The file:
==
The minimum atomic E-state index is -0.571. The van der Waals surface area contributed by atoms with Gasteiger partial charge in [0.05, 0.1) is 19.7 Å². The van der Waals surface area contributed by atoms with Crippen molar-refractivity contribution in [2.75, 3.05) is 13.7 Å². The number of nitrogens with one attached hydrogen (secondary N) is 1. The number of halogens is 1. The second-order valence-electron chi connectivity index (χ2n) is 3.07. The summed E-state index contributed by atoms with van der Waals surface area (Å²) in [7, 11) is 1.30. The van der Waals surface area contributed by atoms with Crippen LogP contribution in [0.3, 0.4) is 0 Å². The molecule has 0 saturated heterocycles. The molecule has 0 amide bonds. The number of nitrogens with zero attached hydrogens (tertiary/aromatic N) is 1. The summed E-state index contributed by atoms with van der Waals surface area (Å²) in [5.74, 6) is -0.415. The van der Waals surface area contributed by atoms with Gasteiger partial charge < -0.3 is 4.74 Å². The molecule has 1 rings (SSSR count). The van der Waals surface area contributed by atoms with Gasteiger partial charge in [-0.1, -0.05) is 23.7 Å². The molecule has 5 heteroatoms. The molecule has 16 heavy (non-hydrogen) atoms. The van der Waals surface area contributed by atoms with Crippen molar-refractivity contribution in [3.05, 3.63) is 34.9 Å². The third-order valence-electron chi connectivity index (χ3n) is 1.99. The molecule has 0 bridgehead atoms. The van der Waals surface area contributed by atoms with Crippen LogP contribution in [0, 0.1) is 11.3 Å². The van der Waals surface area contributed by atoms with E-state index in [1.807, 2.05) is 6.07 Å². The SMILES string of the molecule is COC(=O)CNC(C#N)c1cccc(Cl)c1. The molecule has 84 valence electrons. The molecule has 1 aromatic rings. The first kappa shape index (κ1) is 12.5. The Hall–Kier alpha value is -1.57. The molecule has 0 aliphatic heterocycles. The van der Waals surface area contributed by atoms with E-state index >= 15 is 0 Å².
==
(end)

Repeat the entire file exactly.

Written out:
The minimum atomic E-state index is -0.571. The van der Waals surface area contributed by atoms with Gasteiger partial charge in [0.05, 0.1) is 19.7 Å². The van der Waals surface area contributed by atoms with Crippen molar-refractivity contribution in [2.75, 3.05) is 13.7 Å². The number of nitrogens with one attached hydrogen (secondary N) is 1. The number of halogens is 1. The second-order valence-electron chi connectivity index (χ2n) is 3.07. The summed E-state index contributed by atoms with van der Waals surface area (Å²) in [7, 11) is 1.30. The van der Waals surface area contributed by atoms with Crippen LogP contribution in [0.3, 0.4) is 0 Å². The molecule has 0 saturated heterocycles. The molecule has 0 amide bonds. The number of nitrogens with zero attached hydrogens (tertiary/aromatic N) is 1. The summed E-state index contributed by atoms with van der Waals surface area (Å²) in [5.74, 6) is -0.415. The van der Waals surface area contributed by atoms with Gasteiger partial charge < -0.3 is 4.74 Å². The molecule has 1 rings (SSSR count). The van der Waals surface area contributed by atoms with Gasteiger partial charge in [-0.1, -0.05) is 23.7 Å². The molecule has 5 heteroatoms. The molecule has 16 heavy (non-hydrogen) atoms. The van der Waals surface area contributed by atoms with Crippen molar-refractivity contribution in [3.05, 3.63) is 34.9 Å². The third-order valence-electron chi connectivity index (χ3n) is 1.99. The molecule has 0 bridgehead atoms. The van der Waals surface area contributed by atoms with Crippen LogP contribution in [0, 0.1) is 11.3 Å². The van der Waals surface area contributed by atoms with E-state index in [1.807, 2.05) is 6.07 Å². The SMILES string of the molecule is COC(=O)CNC(C#N)c1cccc(Cl)c1. The molecule has 84 valence electrons. The molecule has 1 aromatic rings. The first kappa shape index (κ1) is 12.5. The Hall–Kier alpha value is -1.57. The molecule has 0 aliphatic heterocycles. The van der Waals surface area contributed by atoms with E-state index >= 15 is 0 Å².